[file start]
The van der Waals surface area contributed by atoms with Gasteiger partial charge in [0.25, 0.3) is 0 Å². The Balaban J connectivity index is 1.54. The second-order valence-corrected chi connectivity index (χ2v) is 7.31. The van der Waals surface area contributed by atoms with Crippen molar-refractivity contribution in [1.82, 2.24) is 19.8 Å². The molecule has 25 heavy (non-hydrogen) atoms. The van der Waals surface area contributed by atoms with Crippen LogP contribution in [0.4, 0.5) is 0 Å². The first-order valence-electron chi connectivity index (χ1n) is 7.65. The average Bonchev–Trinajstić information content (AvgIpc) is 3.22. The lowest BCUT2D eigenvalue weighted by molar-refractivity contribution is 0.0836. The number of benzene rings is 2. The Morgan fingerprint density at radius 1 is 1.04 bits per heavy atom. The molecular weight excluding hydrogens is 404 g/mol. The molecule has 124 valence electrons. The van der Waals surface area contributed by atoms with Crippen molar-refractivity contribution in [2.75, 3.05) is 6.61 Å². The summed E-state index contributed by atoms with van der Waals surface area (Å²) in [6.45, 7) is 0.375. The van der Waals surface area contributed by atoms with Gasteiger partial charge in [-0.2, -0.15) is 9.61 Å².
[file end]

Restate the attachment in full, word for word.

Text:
The van der Waals surface area contributed by atoms with Gasteiger partial charge in [0.25, 0.3) is 0 Å². The Balaban J connectivity index is 1.54. The second-order valence-corrected chi connectivity index (χ2v) is 7.31. The van der Waals surface area contributed by atoms with Crippen molar-refractivity contribution in [1.82, 2.24) is 19.8 Å². The molecule has 25 heavy (non-hydrogen) atoms. The van der Waals surface area contributed by atoms with Crippen LogP contribution in [0.4, 0.5) is 0 Å². The first-order valence-electron chi connectivity index (χ1n) is 7.65. The average Bonchev–Trinajstić information content (AvgIpc) is 3.22. The lowest BCUT2D eigenvalue weighted by molar-refractivity contribution is 0.0836. The number of benzene rings is 2. The Morgan fingerprint density at radius 1 is 1.04 bits per heavy atom. The molecular weight excluding hydrogens is 404 g/mol. The molecule has 124 valence electrons. The van der Waals surface area contributed by atoms with Crippen molar-refractivity contribution in [2.75, 3.05) is 6.61 Å². The summed E-state index contributed by atoms with van der Waals surface area (Å²) in [6.45, 7) is 0.375. The van der Waals surface area contributed by atoms with Gasteiger partial charge in [-0.2, -0.15) is 9.61 Å².